Serguei Pakhomov, Maria Gini, and Brad Holschuh outline wearable tech for managing stress in the Minnesota Daily; Joshua Trey Barnett is quoted in the Washington Post (PDF) about Washington becoming the first state to pass a bill to compost human bodies; Anatoly Liberman comments in the Star Tribune on why Minnesotans are the only ones to play Duck, Duck, Gray Duck; Christopher Uggen is quoted in the New York Times (PDF) about voting rights for incarcerated people; Stephen Gross comments on the origins of the term Minnesota Nice in the Star Tribune; Earth's magnetic north pole is moving too fast for experts to keep up, and now scientists might know why, with comments from Justin Revenaugh at Business Insider; Larry Jacobs was interviewed by Kare 11 on the Supreme Court taking up a case to decide if LGBT people should get workplace discrimination protection; the increasing frequency of algal blooms may be due to climate change, with Elizabeth Minor and Jacques Finlay commenting in the Minnesota Daily; Peter Seiler in quoted in Forbes about Boeing 737 MAX safety and how the FAA will ensure the safety of autonomous aircraft; Alex Haley and Theresa Glomb participate in a panel discussion at MPR News about whether mindfulness meditation change your life and work; Don Luce is quoted at MinnPost about how the Bell Museum revived its original set of Audubon’s Birds of America.

Vaaler receives Fulbright award

Tuesday, April 23, 2019

Paul Vaaler, John and Bruce Mooty Chair in Law and Business (Law School), has received a Fulbright award for the project, “Do Migrant Engagement Policies Affect Migrant Remittances in Southern Africa?” Vaaler’s award will support a project to improve the understanding of whether and how migrant engagement policies designed and implemented by Southern African countries increase the U.S. dollar amount and venture investment use of financial remittances from migrant communities in South Africa. The Fulbright Program, which aims to increase mutual understanding between the people of the United States and the people of other countries, is the flagship international educational exchange program sponsored by the U.S. government. Vaaler has a dual appointment in the Law School and the Carlson School Department of Strategic Management and Entrepreneurship.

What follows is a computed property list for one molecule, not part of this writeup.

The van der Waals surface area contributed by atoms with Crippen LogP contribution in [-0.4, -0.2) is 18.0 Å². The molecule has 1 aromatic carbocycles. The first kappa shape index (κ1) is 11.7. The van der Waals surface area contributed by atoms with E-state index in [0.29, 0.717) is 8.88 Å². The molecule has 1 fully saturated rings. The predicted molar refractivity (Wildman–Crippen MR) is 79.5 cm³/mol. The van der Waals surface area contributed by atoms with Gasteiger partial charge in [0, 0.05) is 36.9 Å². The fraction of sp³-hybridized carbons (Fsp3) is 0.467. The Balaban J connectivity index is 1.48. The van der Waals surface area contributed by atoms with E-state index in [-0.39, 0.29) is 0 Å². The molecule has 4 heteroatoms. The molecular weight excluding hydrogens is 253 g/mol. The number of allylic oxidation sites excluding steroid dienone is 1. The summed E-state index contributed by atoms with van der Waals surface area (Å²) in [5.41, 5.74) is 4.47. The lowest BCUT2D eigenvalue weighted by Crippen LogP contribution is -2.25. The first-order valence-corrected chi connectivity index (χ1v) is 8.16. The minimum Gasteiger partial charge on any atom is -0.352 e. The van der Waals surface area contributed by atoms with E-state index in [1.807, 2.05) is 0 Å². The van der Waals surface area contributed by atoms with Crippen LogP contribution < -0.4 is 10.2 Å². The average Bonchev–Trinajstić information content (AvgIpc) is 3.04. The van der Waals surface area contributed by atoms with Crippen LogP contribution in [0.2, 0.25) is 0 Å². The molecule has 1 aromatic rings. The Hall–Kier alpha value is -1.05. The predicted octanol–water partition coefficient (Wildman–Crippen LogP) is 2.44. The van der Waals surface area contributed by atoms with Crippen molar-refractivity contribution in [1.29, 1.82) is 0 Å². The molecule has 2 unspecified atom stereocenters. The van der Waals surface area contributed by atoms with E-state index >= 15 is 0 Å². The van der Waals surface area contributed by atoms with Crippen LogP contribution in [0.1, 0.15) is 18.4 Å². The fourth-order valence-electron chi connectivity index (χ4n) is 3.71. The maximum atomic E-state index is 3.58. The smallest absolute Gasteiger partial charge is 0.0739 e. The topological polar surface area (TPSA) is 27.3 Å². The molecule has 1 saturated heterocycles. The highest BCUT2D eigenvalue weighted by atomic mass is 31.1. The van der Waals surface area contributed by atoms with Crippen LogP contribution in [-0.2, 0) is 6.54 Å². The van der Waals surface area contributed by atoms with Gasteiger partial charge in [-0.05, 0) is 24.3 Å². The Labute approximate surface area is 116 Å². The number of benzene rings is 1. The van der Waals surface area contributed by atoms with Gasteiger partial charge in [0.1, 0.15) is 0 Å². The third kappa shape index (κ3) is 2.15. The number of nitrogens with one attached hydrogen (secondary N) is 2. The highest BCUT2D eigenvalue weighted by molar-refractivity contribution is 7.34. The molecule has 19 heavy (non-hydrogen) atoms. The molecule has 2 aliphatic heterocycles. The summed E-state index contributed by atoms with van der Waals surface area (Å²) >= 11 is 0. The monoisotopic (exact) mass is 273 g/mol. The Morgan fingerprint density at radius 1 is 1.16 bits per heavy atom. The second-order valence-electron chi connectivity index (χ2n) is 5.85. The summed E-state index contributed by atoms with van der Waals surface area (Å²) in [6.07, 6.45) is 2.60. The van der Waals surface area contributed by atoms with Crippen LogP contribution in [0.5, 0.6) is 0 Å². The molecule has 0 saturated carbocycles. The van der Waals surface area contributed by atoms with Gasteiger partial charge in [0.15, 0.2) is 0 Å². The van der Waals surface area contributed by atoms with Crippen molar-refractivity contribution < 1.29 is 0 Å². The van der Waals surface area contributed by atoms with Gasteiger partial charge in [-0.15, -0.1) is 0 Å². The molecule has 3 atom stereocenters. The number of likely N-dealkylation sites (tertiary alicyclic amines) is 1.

U in the News

Tuesday, April 23, 2019

Bob Blanchette is featured in the Minnesota Daily story, “The Indiana Jones of fungi helps save Egyptian artifacts”; Jean Abraham is quoted in a U.S. News & World Report story about the effectiveness of workplace wellness programs; Stephen Burks is interviewed in American Trucker about his research on sleep apnea and safe driving; Francis Shen is interviewed in Science about how portable scanners could transform brain imaging; Jennifer Schulz comments in the Star Tribune on slowing Twin Cities population growth and immigration; Judith Younger is quoted in a USA Today story about why Prince’s estate is still unsettled three years after his death; Kate Schaefers is interviewed at Kare 11 about how staying connected to younger generations is key to living longer for aging adults; Joseph Gaugler is quoted in The Wall Street Journal (PDF) about tracking devices helping families facing dementia; Vera Krischik is quoted in The Scientist Magazine about a pesticide marketed as safe for bees that has been found to harm them; George John comments at Kare 11 about new streaming services from Disney.

U of M recognizes groundbreaking research and entrepreneurial spirit

Tuesday, April 16, 2019

The U of M recently recognized researchers whose groundbreaking research and entrepreneurial spirit have led to new technologies that hold the potential to address major societal challenges. The Inventor Recognition Event, presented by the Office of the Vice President for Research and U of M Technology Commercialization, celebrated the recent achievements of University researchers and the breakthroughs that have resulted from their efforts. The event also included the presentation of the 2019 Innovation Awards to recognize four exemplary researchers who have demonstrated exceptional academic ingenuity and entrepreneurial drive in working to bring innovations beyond the lab. This year’s winners are Branden Moriarity (Early Innovator), Jian-Ping Wang (Entrepreneurial Researcher Award), and Jim Luby and David Bedford (Impact Award). In addition, Kenneth Beckman, Daryl Gohl, and Dan Knights received the Committee’s Choice Award.